Banker's trial sheds light on Murdaugh killings and alleged small-town conspiracy

Week two of the federal trial for former Hampton banker Russell Laffitte began Nov. 14 after the opening week pulled back the curtain a little on how he and former attorney Richard “Alex” Murdaugh allegedly conspired to steal from several clients over a period of years.

In addition to previous South Carolina State Grand Jury charges, Laffitte is standing trial in U.S. District Court in Charleston on a five-count federal indictment alleging bank fraud, wire fraud, conspiracy to commit fraud and misapplication of bank funds.

Laffitte is the former CEO of Palmetto State Bank in Hampton who's accused of helping Murdaugh, the disbarred attorney who's also accused of killing his wife and son, take or misuse money from the legal settlements of clients.

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Laffitte is the first alleged conspirator to stand trial in the sprawling South Carolina legal drama that has captivated true-crime audiences across the English-speaking world.

The Associated Press reported that the primary early defense presented by Laffitte’s attorneys, Bart Daniel and Matt Austin, focused on how Murdaugh allegedly manipulated people and lied. Laffitte’s defense team has claimed that Laffitte was only a pawn following Murdaugh's instructions and didn't willfully participate in alleged fraud.

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The prosecution, led by Assistant U.S. District Attorney Emily Limehouse, has contended that Laffitte knew what he was doing when he worked as Murdaugh's personal banker and eventually became the court-appointed conservator, or custodian, for the settlement money for several of his clients, some of them underaged.

Laffitte allegedly loaned Murdaugh and himself, personally, money from those settlements at low rates of interest, then repaid that money from other personal-injury or death cases, according to the indictment and prosecutors.

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Among those called to testify by federal prosecutors included Ronnie Crosby, Murdaugh’s former law partner, who stated that his law firm has emails between Murdaugh and Laffitte revealing the conspiracy involving the two.

The list of witnesses called to testify during the opening week also gave clues as to how such a conspiracy allegedly could take place in a small town like Hampton, where family members often work together and people are quick to trust others. Three members of the Laffitte family who either work at the bank or serve on its board of directors were called to testify, and two indicated that Laffitte was instrumental in the alleged conspiracy.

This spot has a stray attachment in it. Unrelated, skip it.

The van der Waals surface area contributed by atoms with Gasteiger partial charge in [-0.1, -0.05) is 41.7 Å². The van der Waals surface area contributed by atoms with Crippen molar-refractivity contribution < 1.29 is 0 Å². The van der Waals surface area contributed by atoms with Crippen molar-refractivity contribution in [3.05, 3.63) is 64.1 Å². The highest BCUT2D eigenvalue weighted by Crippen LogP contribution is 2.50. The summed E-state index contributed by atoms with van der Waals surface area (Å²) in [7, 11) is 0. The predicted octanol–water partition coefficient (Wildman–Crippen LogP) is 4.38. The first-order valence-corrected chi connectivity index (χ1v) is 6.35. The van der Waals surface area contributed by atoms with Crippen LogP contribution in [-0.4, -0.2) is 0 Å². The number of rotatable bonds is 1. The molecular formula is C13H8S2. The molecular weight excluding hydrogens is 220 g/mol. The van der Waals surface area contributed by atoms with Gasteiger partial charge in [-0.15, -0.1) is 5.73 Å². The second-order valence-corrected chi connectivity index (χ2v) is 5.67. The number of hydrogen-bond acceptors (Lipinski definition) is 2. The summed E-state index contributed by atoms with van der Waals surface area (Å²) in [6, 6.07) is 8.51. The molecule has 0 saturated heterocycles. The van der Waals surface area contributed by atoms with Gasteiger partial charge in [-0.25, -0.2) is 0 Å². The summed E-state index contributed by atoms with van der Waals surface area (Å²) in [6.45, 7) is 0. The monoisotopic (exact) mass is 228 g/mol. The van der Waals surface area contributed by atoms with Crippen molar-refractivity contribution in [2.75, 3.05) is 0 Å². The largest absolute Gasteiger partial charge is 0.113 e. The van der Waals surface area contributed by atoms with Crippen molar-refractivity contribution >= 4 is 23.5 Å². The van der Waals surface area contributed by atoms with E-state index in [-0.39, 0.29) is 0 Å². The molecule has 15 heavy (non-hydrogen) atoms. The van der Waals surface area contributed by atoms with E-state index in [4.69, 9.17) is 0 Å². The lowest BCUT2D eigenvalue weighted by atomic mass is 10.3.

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Family roots in a South Carolina small town

The Laffitte family, which founded Palmetto State Bank, traces its roots back more than a century in Hampton, where the Murdaugh family founded its personal injury law firm, Peters, Murdaugh, Parker, Eltzroth & Detrick, in 1910. These small-town families are so intertwined that at least one member of the Laffitte family works at PMPED.

After the alleged crimes were discovered, Murdaugh was forced to resign from the family law firm in September 2021, and Laffitte was terminated from his family’s bank in January 2022.

Murdaugh now faces more than 90 state grand jury charges involving these alleged crimes and others, but he has not been charged by the federal government. However, the Laffitte trial may shed light on Murdaugh’s most serious and violent charges in addition to financial allegations.

The AP reported that PMPED’s chief financial officer, Jeanne Seckinger, who is Laffitte's sister-in-law, testified that she confronted Murdaugh about missing legal fees from one of his cases on June 7, 2021 — the same day that Murdaugh's wife, Maggie, and son Paul were shot and killed.

Murdaugh was indicted July 14 for those deaths, which took place at his family’s home in rural Colleton County.

According to federal court documents, Laffitte’s attorneys want to call Murdaugh as a witness, but Murdaugh's attorneys have said he would invoke his Fifth Amendment right to avoid self-incrimination if they did so. Presiding Judge Richard Gergel has said he would allow Murdaugh to take the stand only if he had something substantial to say.

Trial dates and expected start date of Alex Murdaugh's murder trial

The trial, which kicked off Nov. 8, is expected to last until Nov. 18.

Murdaugh's murder trial in the deaths of his family members is expected to begin on Jan. 23. Murdaugh has repeatedly denied killing his wife and son.

Murdaugh, who is accused of stealing more than $9 million over a decade-long period, remains jailed in Richland County’s Alvin S. Glenn Detention Center on a $7 million bond he had been unable to meet.

Reporting from The Associated Press contributed to this story.

This article originally appeared on Greenville News: Banker's trial sheds light on Murdaugh killings, alleged conspiracy